Monthly Archives: December 2007
I had the pleasure of meeting Major General Basant Kumar Mohapatra when I was in India in both 2005 and 2007. The Major is otherwise known as Aja, which means grandfather in Hindi. Aja was retired after forty years of service in the Indian armed forces. Our group of volunteers enjoyed a lovely and delicious brunch at Aja’s home.
Aja was one of the most peaceful people I had ever met; the feeling inside his house was one of quiet and contemplation. I loved listening to his simple, but wise, philosophies for living. “True wealth lies not in wanting more,” Aja said, “but in needing less.”
Later, as we ate, someone commented to Aja about how happy and giving the children were with us. Aja responded, “It is because they know you come without any self-interest. You come only with love. This is the most important thing. Skin doesn’t matter, color doesn’t matter; only the heart matters. You come to share joy with them – and also sadness, if it is there.” He looked around the table at all of us and then he beamed. “You see, the world has become a global village.”
It is true. Through this blog, incredible people from all over the world have contacted me; people who are also touched by these children and their stories, and who are interested in joining the effort to uphold their inherent right to the most simple of all things: a childhood.
Here are just a few of the people who have contacted me in the last month, and the paths they are on which have converged with mine, even from another part of the globe:
Nechama Goldstein is an independent documentary director from Israel. He lived and worked with the boys in the CCD home in Calcutta for several months – I featured their story here. There he conducted a film workshop for these young, aspiring filmmakers. Today, with the gracious help of Swapan Mukherjee of CCD, Nechama is currently making a feature documentary about child slavery, called “Lost and Found.” Nechama says, “It really moves me to meet people who are fighting for the awareness of this cause; we should find a way to make a bigger impact together!”
Nancy Quin is an artist in New York. She and her husband are headed to Delhi in February 2008, and are interested in conducting an art program with children living in orphanages while they are there. Her idea is to conduct both an art school in which the children can create their own individual works of art, as well as an art exchange with children in the U.S. Later, in August 2008, there will be an exhibit in New York which will feature this artwork. She has done a similar program in Africa, and the exhibit from that raised awareness for the nonprofit organizations and money which was sent back to Africa for the programs. Nancy says, “My hope is to connect children of the world through visual art, while bringing art into the lives of children who do not have the means to create it.” –Contact Nancy via Email–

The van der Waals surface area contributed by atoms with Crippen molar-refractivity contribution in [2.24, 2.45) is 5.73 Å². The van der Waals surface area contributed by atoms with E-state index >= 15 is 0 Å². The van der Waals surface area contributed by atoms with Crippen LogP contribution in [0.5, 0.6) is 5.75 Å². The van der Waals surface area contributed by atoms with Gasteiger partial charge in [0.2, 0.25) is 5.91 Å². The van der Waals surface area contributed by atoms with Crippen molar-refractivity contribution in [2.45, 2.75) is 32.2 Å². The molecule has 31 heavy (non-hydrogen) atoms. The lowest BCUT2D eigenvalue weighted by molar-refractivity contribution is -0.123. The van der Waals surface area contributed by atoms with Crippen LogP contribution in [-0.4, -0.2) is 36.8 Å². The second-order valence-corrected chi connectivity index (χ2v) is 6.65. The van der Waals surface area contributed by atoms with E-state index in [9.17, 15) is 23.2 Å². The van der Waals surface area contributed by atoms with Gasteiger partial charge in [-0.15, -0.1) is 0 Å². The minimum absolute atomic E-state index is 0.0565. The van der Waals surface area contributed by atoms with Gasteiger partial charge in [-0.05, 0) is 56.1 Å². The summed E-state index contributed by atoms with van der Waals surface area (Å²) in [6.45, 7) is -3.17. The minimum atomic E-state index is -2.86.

Jessica Whittenbury, an Australian who works for Virgin Blue Airlines in her home country, is traveling to India with her sister Kate in January 2008. There, they plan to visit the Little Hearts home run by C.P. Kumar, which I visited for several days last March. I wrote a story about it here. There they will play with the children, providing a much-needed respite from their daily lives, and help C.P. with volunteer work that might need to be done.
When it comes to talking about people who are helping, I cannot fail to include my own family. They have all supported me throughout my work in India, and the writing of this book over the past year. My mother, Sandra, and my grandparents, E.F. and Shirley, have both made monetary contributions to several organizations with which I have worked. Thanks to all of you, and I love you!